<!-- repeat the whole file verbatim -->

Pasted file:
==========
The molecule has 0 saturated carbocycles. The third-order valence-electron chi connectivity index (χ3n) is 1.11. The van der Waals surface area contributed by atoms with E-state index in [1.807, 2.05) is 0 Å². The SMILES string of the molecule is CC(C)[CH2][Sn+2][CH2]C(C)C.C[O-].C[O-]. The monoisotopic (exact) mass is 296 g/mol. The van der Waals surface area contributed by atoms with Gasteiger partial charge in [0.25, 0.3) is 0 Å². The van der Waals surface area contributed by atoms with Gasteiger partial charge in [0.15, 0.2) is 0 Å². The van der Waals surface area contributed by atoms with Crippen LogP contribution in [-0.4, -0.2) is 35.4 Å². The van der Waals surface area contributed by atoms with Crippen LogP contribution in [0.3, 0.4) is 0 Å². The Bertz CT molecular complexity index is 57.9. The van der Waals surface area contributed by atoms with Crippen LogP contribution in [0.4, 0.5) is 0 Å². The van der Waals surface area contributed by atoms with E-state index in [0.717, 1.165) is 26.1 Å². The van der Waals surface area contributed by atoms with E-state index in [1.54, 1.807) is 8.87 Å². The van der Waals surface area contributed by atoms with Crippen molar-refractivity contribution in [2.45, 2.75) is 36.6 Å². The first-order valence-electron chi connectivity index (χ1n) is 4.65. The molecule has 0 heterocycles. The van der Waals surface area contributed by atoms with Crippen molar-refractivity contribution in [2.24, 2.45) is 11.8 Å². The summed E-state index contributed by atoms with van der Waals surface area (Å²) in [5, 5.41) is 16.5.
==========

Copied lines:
The molecule has 0 saturated carbocycles. The third-order valence-electron chi connectivity index (χ3n) is 1.11. The van der Waals surface area contributed by atoms with E-state index in [1.807, 2.05) is 0 Å². The SMILES string of the molecule is CC(C)[CH2][Sn+2][CH2]C(C)C.C[O-].C[O-]. The monoisotopic (exact) mass is 296 g/mol. The van der Waals surface area contributed by atoms with Gasteiger partial charge in [0.25, 0.3) is 0 Å². The van der Waals surface area contributed by atoms with Gasteiger partial charge in [0.15, 0.2) is 0 Å². The van der Waals surface area contributed by atoms with Crippen LogP contribution in [-0.4, -0.2) is 35.4 Å². The van der Waals surface area contributed by atoms with Crippen LogP contribution in [0.3, 0.4) is 0 Å². The Bertz CT molecular complexity index is 57.9. The van der Waals surface area contributed by atoms with Crippen LogP contribution in [0.4, 0.5) is 0 Å². The van der Waals surface area contributed by atoms with E-state index in [0.717, 1.165) is 26.1 Å². The van der Waals surface area contributed by atoms with E-state index in [1.54, 1.807) is 8.87 Å². The van der Waals surface area contributed by atoms with Crippen molar-refractivity contribution in [2.45, 2.75) is 36.6 Å². The first-order valence-electron chi connectivity index (χ1n) is 4.65. The molecule has 0 heterocycles. The van der Waals surface area contributed by atoms with Crippen molar-refractivity contribution in [2.24, 2.45) is 11.8 Å². The summed E-state index contributed by atoms with van der Waals surface area (Å²) in [5, 5.41) is 16.5.